Guernica / Smoke Screen
Shopkeepers close their doors when U.S. troops patrol Bagram Village just outside the American base of the same name.
Their shelves hold Army pants, boots and knives sold to them, they say, by Afghans working on the base, gifts to them from American soldiers but more likely stolen. Either way, soldiers confiscate these items on sight. The shopkeepers sit in the shade watching traffic inch past, motorcycles weaving between cars. They hear the saws and hammers from nearby construction. They watch steam rise from restaurant kitchens.
Sipping tea, the shopkeepers wait for my questions while keeping a wary eye on the passing soldiers. What is it like living so close to an American base? I want to know. I expect them to grumble about the soldiers searching their shops. Instead, they tell me about a strange odor they say comes from the base. It smells of plastic.
The odor, the Afghans said, comes from a burn pit, a huge open dump site used on U.S. bases to consume mountains of trash, unleashing harmful chemicals. Burning plastic, for instance, releases carcinogenic substances that may increase the risk of heart disease and respiratory ailments, cause rashes and damage the nervous system.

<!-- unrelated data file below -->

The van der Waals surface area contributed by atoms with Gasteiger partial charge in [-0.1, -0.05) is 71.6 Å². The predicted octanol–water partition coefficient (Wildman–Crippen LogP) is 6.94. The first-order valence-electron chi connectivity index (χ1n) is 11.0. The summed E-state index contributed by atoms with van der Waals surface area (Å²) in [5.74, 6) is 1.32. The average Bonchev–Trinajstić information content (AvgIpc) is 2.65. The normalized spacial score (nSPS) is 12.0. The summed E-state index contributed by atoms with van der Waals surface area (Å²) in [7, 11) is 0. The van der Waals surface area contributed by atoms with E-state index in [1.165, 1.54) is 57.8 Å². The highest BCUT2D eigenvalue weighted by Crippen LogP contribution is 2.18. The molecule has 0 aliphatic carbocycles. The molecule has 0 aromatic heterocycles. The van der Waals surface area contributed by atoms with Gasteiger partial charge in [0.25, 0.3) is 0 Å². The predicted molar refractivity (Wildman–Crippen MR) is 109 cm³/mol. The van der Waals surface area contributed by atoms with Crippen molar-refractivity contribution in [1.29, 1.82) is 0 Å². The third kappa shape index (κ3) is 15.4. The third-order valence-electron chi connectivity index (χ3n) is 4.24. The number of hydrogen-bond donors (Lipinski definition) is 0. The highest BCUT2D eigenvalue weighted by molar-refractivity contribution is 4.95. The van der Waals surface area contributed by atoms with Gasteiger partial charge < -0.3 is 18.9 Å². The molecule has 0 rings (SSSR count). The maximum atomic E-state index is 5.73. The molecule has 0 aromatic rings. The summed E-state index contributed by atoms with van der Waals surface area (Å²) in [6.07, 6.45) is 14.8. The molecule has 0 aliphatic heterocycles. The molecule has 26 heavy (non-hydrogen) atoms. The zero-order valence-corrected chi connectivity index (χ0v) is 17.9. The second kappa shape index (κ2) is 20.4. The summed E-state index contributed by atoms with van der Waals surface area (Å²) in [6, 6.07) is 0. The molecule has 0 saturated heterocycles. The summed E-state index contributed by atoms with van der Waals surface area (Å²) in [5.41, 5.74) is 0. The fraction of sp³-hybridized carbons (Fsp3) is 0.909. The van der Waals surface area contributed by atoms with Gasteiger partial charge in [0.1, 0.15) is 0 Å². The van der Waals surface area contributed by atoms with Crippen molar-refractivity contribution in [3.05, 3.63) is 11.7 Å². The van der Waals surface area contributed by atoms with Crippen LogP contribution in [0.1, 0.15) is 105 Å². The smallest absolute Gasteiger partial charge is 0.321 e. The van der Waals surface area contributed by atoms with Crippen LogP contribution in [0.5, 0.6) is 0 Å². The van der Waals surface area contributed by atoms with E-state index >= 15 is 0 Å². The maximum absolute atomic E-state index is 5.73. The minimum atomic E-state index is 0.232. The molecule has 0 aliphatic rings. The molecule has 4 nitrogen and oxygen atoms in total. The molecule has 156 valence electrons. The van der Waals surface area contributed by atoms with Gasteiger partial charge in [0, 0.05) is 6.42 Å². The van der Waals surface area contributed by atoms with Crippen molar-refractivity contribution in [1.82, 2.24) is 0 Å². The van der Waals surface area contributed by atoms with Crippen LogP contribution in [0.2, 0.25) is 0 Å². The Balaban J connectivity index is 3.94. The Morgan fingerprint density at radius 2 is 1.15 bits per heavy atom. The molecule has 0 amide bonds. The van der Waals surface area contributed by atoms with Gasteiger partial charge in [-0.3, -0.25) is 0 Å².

Computers, television sets and mobile phones release cadmium, lead, and mercury, which can also damage the nervous system and the kidneys.
As of last year, the United States Central Command estimates that there were 114 open burn pits in Afghanistan. According to a public information officer at Bagram Airbase who asked not to be identified, there were twenty-two burn pits in Iraq as of 2010. Used since the beginning of both wars, burn pits have consumed metals, Styrofoam, human waste, electronics and even, in some cases, vehicles and body parts. Diesel and jet fuel keep the pits burning, adding their own mix of dangerous elements.
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